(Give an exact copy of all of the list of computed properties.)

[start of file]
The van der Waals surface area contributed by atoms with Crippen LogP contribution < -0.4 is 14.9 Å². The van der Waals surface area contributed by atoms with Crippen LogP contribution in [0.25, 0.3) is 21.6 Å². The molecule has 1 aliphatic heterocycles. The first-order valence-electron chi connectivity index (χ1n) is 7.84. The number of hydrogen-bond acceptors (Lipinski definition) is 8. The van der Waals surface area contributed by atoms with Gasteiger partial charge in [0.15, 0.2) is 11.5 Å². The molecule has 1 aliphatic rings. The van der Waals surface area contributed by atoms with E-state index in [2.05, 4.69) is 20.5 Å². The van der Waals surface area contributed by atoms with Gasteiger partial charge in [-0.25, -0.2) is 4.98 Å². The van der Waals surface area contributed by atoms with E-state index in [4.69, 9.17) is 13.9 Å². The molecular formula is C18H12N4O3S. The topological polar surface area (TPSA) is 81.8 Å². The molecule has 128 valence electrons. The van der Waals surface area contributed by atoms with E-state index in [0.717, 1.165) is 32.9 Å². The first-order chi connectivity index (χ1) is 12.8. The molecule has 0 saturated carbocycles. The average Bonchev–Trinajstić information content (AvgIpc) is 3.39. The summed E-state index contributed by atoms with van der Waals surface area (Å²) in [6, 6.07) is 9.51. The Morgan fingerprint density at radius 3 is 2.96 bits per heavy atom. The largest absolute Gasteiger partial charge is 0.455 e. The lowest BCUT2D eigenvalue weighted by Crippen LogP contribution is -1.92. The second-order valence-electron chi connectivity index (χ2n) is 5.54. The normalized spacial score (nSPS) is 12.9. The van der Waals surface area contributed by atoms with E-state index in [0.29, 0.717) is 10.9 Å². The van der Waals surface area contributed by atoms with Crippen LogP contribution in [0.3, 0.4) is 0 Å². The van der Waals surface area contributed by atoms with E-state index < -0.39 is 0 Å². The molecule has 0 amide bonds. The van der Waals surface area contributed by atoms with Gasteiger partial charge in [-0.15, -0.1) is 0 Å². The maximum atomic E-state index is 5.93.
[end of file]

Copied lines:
The van der Waals surface area contributed by atoms with Crippen LogP contribution < -0.4 is 14.9 Å². The van der Waals surface area contributed by atoms with Crippen LogP contribution in [0.25, 0.3) is 21.6 Å². The molecule has 1 aliphatic heterocycles. The first-order valence-electron chi connectivity index (χ1n) is 7.84. The number of hydrogen-bond acceptors (Lipinski definition) is 8. The van der Waals surface area contributed by atoms with Gasteiger partial charge in [0.15, 0.2) is 11.5 Å². The molecule has 1 aliphatic rings. The van der Waals surface area contributed by atoms with E-state index in [2.05, 4.69) is 20.5 Å². The van der Waals surface area contributed by atoms with Gasteiger partial charge in [-0.25, -0.2) is 4.98 Å². The van der Waals surface area contributed by atoms with E-state index in [4.69, 9.17) is 13.9 Å². The molecular formula is C18H12N4O3S. The topological polar surface area (TPSA) is 81.8 Å². The molecule has 128 valence electrons. The van der Waals surface area contributed by atoms with E-state index in [0.717, 1.165) is 32.9 Å². The first-order chi connectivity index (χ1) is 12.8. The molecule has 0 saturated carbocycles. The average Bonchev–Trinajstić information content (AvgIpc) is 3.39. The summed E-state index contributed by atoms with van der Waals surface area (Å²) in [6, 6.07) is 9.51. The Morgan fingerprint density at radius 3 is 2.96 bits per heavy atom. The largest absolute Gasteiger partial charge is 0.455 e. The lowest BCUT2D eigenvalue weighted by Crippen LogP contribution is -1.92. The second-order valence-electron chi connectivity index (χ2n) is 5.54. The normalized spacial score (nSPS) is 12.9. The van der Waals surface area contributed by atoms with E-state index in [0.29, 0.717) is 10.9 Å². The van der Waals surface area contributed by atoms with Crippen LogP contribution in [0.3, 0.4) is 0 Å². The van der Waals surface area contributed by atoms with E-state index < -0.39 is 0 Å². The molecule has 0 amide bonds. The van der Waals surface area contributed by atoms with Gasteiger partial charge in [-0.15, -0.1) is 0 Å². The maximum atomic E-state index is 5.93.